In Aboriginal culture message sticks were used to communicate, whether it be an invitation or notification of some type, between different clans. I have read the history of message sticks and one thing that stuck out for me was that it allowed the carrier safety into another clan to deliver a message. I am hopeful that the VSAC message stick creates a space for the members to speak safely and feel supported during the meetings and consultations. I think VSAC is already a safe space, but I love that my culture can be a part of that safe feeling also. Chantelle VSAC member, 2022
How was it made?
The timber I used is Blackwood (Acacia melanoxylon) which I sourced from the Country of my belonging - Lake Condah, Kerrup Gunditj Clan, Gunditjmara Country. Blackwood is a highly utilised and valued resource for Gunditjmara. The timber is used for tools and weapons such as boomerangs, digging sticks and coolamons. Seeds from the Blackwood can be collected and used as a food source, and the bark is traditionally used by Gunditjmara as a treatment for rheumatism. I recycled this piece of timber from an old tree that had fallen and had been cleared from the side of a track. I've used contemporary tools to shape and finish the message stick, whereas traditionally Gunditjmara used stone tools to shape their works. Ben Church, Artist, 2022
What does the design represent?
Orange is a colour that represents work in the Family Violence space. Respect Victoria states ‘Orange is a vibrant colour that symbolises hope for a future free from violence’. When The Orange Door service was being discussed, the reason for the colour was to be noticeable so the issue is no longer hidden. The issue is spoken about more. To me all these things are what VSAC is about. We are a part of a group making change, wanting a better future and talking about issues that previously haven’t been discussed so openly. Chantelle VSAC member, 2022
How will the message stick be used by VSAC?
There are always two Aboriginal members on the VSAC council to support each other. When one member leaves the other member stays on for a further year to support the new member.
The longer serving member works with an Aboriginal artist of their choice to add their design to the message stick and passes the message stick to the next member. This symbolises that we build on our collective knowledge and pass our knowledge to the next member to continue our work.
A prison is not a home
I need a home to heal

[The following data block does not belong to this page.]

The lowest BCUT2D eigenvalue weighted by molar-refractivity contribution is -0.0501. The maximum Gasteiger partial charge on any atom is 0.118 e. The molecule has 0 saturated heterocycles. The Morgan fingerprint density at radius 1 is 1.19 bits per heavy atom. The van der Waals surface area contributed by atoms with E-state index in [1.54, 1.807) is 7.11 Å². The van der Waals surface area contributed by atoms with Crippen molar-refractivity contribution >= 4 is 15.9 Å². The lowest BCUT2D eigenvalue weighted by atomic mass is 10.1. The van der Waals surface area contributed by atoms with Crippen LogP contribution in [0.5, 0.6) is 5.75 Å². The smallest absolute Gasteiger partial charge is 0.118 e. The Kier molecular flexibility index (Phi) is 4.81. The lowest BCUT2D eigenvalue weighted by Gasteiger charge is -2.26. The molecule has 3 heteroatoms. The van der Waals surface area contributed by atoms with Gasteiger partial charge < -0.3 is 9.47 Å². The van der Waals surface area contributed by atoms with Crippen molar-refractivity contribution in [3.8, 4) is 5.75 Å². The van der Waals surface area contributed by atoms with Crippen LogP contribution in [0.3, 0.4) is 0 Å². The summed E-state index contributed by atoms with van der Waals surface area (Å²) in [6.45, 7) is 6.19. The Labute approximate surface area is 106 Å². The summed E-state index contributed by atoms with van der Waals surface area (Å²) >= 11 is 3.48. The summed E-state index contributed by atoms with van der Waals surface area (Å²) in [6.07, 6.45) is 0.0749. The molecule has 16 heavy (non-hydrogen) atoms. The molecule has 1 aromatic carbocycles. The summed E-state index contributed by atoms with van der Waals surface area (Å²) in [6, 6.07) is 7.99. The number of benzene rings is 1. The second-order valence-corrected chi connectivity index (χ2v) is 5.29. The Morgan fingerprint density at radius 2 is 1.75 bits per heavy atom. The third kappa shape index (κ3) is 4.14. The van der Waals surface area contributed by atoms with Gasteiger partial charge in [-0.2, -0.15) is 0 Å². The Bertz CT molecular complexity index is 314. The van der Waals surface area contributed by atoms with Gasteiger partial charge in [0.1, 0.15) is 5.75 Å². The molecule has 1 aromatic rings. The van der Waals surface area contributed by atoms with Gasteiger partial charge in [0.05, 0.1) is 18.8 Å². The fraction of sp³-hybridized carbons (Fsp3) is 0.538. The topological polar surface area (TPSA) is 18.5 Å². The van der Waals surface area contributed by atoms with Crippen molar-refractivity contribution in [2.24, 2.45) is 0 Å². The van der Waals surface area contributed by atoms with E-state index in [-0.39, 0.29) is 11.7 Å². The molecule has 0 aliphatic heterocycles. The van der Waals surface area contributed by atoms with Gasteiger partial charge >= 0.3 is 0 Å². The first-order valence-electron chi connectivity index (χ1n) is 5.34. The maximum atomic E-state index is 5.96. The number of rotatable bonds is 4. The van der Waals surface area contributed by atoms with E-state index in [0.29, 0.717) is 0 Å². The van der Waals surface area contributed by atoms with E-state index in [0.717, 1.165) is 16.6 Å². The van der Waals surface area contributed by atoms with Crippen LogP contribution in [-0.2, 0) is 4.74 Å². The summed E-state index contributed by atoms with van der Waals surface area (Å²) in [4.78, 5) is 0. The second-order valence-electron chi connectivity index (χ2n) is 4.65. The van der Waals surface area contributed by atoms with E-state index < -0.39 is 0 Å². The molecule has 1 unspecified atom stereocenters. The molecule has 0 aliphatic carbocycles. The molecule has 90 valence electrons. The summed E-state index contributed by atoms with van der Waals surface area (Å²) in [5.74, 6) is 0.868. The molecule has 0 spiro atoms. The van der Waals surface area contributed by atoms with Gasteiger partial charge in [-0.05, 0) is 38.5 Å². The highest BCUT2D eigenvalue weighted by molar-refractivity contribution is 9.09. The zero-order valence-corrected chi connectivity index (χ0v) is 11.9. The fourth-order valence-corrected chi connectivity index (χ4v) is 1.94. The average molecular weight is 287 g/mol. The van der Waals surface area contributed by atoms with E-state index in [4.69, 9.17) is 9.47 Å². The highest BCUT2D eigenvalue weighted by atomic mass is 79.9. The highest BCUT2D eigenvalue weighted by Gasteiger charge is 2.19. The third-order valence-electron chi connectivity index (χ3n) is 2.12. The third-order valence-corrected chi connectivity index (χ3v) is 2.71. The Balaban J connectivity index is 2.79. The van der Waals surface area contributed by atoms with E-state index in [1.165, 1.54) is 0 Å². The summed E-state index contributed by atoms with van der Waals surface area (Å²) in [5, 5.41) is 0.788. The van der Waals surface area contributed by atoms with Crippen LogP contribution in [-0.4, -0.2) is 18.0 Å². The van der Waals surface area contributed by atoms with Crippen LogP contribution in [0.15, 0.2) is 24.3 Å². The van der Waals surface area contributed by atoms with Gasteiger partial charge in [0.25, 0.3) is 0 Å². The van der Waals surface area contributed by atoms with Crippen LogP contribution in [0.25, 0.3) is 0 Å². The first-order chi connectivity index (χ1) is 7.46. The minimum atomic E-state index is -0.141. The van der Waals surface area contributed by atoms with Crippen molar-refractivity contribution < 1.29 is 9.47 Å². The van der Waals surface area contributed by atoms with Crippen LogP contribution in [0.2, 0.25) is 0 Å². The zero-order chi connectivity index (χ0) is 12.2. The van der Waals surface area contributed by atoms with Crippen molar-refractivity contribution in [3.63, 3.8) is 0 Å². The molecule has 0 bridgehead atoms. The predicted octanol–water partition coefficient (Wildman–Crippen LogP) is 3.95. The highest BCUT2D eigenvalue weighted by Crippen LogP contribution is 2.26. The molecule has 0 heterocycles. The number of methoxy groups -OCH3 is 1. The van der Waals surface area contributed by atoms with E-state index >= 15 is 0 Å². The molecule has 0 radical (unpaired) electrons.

A prison is not a home
I need a place to land and learn
I need a home to heal
A prison is not a home
A prison is a hole
A cage of torture harm control
attempting to tear out my soul
What’s their objective
What’s their goal
They can’t really want to steal my soul?
For I am human
But not in these moments- you don’t see me
You stripped me, humiliated me and threw away the key
It’s cold, I am alone – I hear the painstaking cries
The guilt the shame- this is not a game
Fear-desperation -angst and me
This is exactly how I imagined it to be.
Isolation discrimination this is an abomination
I am mistreated and abused- I am, Who am I?
I am a lover not a fighter but it’s the fight you will see,
Without the fight I wouldn’t be free
You remove me from community
my safety my space
Tearing me from children and family
I can’t bear the look on their face,
The shame the guilt the sheer disgrace
I wanna get the f**k outta this place
These cages these cells these funky smells
I am prisoner now- no name but a number,
No dignity no identity no serenity
But this does not last
You with your badge of torture
Look who I have in my corner
Sisterhood -love respect and nurture
Empathy and understanding
Now I feel like I am landing
For find comfort within these walls
From all the women who are standing tall
You will not break us because we matter
Women of colour I see you I hear you
Transgender folk I see you
Both old and young I hold you
The family friends and children I can feel you
The unborn child I will fight for you
The so many deaths in custody I scream for you
I matter -you matter- we all matter
We are not disposable; we will not be silenced – we will be heard
My heart breaks from all that prison takes
I need a home not a cage
My heart breaks from all that prison takes
Beyond Giving Voice: Partnering with young people with a lived experience to imagine and create radical change
As part of their strategic advocacy work, the Y-Change team made a policy submission to the Victorian Youth Strategy called 'Beyond Giving Voice: Partnering with young people with a lived experience to imagine and create radical change'. This submission puts the lived experiences and expertise of young people at its centre. The underpinning message is the importance of embedding lived experience-led approaches to realise service system and cultural transformation. Read more about the submission on the Berry Street website.
The artwork was commissioned by Y-Change and illustrates one of the core recommendations that arose from conversations as part of our submission response – to have specialist Youth Central Hubs all around Victoria for young people experiencing socioeconomic disadvantage, where they can drop in and get their needs met 24/7. The Hubs would be co-created in partnership with young Victorians who would use them.
Artwork by Chadai Chamoun.
A painting to depict inner strength, resilience and courage to come into the power of being a so much more than a victim of violence of any form.
It is also a Hindu mantra that is sometimes also called Adi parashakti, meaning the First Power.
To empower and motivate, tuning into your personal power and the infinite energy of the cosmos.
Created by Ash Vishwanath.
Contain your anger. Channel your energy into purpose to break down barriers.